The resolution of a digital image refers to the ability to see its spatial detail-essentially, how clear the image is and how much you can enlarge it without losing quality, or making it look fuzzy.  The spatial frequency of a digital image is a good indicator of its resolution.

Resolution is often expressed in pixels-per-inch (ppi/dpi). Digital artists can increase the sampling frequency to create sharper resolution. Each pixel can be seen by zooming in on a digital image.

Pixel Dimensions

Record Nations is now secure with HTTPSPixel dimensions refer to the horizontal and vertical measurements of a digital image. A digital image’s pixel dimensions may be determined by multiplying the width and height by the amount of pixels-per-inch (ppi/dpi).

Digital cameras have pixel dimensions expressed horizontally and vertically to help define its resolution. For scanned images, calculate the ppi/dpi by dividing a document’s dimension into the aligned pixel dimension. For example, an 8-inch by 10-inch document with a 400 ppi/dpi has the pixel dimensions of 3,200 pixels by 4,000 pixels.

Bit Depth

The number of bits defined in each pixel determines its bit depth. The number of tones, grayscale or color increases along with its bit depth. Digital artists may produce images in black and white, grayscale, or color. A bitonal or black and white image consists of 1 bit each, represents two tones, and uses the values 0 for black and 1 for white.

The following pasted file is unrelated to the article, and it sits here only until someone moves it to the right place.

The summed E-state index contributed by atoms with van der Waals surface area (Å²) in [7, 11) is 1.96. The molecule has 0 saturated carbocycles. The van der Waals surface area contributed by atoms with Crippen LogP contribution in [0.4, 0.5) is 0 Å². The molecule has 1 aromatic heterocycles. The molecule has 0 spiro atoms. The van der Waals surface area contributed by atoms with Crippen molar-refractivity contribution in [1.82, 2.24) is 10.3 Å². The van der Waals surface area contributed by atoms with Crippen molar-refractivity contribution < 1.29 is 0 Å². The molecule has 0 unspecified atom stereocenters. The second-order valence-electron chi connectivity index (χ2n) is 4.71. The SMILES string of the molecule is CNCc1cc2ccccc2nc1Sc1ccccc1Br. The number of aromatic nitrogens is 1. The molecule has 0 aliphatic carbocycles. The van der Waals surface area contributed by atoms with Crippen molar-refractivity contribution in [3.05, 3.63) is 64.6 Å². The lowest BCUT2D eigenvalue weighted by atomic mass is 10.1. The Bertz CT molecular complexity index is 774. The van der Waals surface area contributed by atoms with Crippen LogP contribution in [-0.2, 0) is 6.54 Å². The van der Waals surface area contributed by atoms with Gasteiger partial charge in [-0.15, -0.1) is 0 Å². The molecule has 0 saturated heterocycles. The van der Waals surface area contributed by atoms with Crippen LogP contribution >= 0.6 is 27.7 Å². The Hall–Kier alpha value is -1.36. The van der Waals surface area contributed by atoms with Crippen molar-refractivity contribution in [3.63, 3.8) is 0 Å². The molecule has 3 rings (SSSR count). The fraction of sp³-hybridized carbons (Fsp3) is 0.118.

Bit depth is critical for black and white imaging. A grayscale image consists of multiple bits of information, ranging between 2 to 8 bits or more. A color image has a bit depth ranging between 8 and 24 bits of information or higher.

A 24-bit color image may be divided into three categories, including 8 for red, 8 for green, and 8 for blue. A combination of those three categories will produce various colors. A 24-bit image may produce up to 16.7 million color values.

Dynamic Range

sunsetDynamic range refers to the light and dark tonal contrast of an image. The dynamic range may have an impact on the total number of potential shades produced on an image; however, it does not necessarily correlate 100 percent of the time.

For example, high contrast microfilm has a broader dynamic range but produces fewer tones. The dynamic range may also refer to a digital system’s capability to reproduce tonal information of an image. This may be one of the most important aspects of image quality, especially in terms of digital photography.